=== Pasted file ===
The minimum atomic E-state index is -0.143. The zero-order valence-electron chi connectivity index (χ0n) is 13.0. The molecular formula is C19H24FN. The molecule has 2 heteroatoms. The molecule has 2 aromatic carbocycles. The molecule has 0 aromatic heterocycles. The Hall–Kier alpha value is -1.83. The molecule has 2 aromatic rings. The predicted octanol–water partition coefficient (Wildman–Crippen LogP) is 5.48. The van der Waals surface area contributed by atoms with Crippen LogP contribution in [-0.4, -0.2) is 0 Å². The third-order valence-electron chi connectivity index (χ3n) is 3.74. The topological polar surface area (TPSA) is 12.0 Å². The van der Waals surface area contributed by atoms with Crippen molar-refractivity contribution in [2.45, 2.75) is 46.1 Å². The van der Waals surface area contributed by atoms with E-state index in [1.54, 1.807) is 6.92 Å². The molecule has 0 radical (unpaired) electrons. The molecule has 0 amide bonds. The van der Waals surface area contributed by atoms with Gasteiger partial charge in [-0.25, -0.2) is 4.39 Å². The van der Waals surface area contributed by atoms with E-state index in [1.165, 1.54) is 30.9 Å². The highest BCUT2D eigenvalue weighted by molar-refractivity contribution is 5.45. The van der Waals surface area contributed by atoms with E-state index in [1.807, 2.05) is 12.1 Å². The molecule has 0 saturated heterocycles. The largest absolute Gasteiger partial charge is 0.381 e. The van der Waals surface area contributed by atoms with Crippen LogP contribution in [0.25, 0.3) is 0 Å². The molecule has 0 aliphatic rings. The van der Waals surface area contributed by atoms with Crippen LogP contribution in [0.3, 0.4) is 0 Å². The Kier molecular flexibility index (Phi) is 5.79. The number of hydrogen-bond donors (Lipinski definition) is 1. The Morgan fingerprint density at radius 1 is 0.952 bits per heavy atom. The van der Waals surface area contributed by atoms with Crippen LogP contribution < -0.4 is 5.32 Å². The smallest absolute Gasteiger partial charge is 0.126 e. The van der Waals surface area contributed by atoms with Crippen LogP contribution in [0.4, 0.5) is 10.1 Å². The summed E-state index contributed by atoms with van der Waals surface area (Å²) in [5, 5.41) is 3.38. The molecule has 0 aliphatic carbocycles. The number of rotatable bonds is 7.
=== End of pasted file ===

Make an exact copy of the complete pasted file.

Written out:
The minimum atomic E-state index is -0.143. The zero-order valence-electron chi connectivity index (χ0n) is 13.0. The molecular formula is C19H24FN. The molecule has 2 heteroatoms. The molecule has 2 aromatic carbocycles. The molecule has 0 aromatic heterocycles. The Hall–Kier alpha value is -1.83. The molecule has 2 aromatic rings. The predicted octanol–water partition coefficient (Wildman–Crippen LogP) is 5.48. The van der Waals surface area contributed by atoms with Crippen LogP contribution in [-0.4, -0.2) is 0 Å². The third-order valence-electron chi connectivity index (χ3n) is 3.74. The topological polar surface area (TPSA) is 12.0 Å². The van der Waals surface area contributed by atoms with Crippen molar-refractivity contribution in [2.45, 2.75) is 46.1 Å². The van der Waals surface area contributed by atoms with E-state index in [1.54, 1.807) is 6.92 Å². The molecule has 0 radical (unpaired) electrons. The molecule has 0 amide bonds. The van der Waals surface area contributed by atoms with Gasteiger partial charge in [-0.25, -0.2) is 4.39 Å². The van der Waals surface area contributed by atoms with E-state index in [1.165, 1.54) is 30.9 Å². The highest BCUT2D eigenvalue weighted by molar-refractivity contribution is 5.45. The van der Waals surface area contributed by atoms with E-state index in [1.807, 2.05) is 12.1 Å². The molecule has 0 saturated heterocycles. The largest absolute Gasteiger partial charge is 0.381 e. The van der Waals surface area contributed by atoms with Crippen LogP contribution in [0.25, 0.3) is 0 Å². The molecule has 0 aliphatic rings. The van der Waals surface area contributed by atoms with Crippen LogP contribution in [0.3, 0.4) is 0 Å². The Kier molecular flexibility index (Phi) is 5.79. The number of hydrogen-bond donors (Lipinski definition) is 1. The Morgan fingerprint density at radius 1 is 0.952 bits per heavy atom. The van der Waals surface area contributed by atoms with Crippen LogP contribution < -0.4 is 5.32 Å². The smallest absolute Gasteiger partial charge is 0.126 e. The van der Waals surface area contributed by atoms with Crippen LogP contribution in [0.4, 0.5) is 10.1 Å². The summed E-state index contributed by atoms with van der Waals surface area (Å²) in [5, 5.41) is 3.38. The molecule has 0 aliphatic carbocycles. The number of rotatable bonds is 7.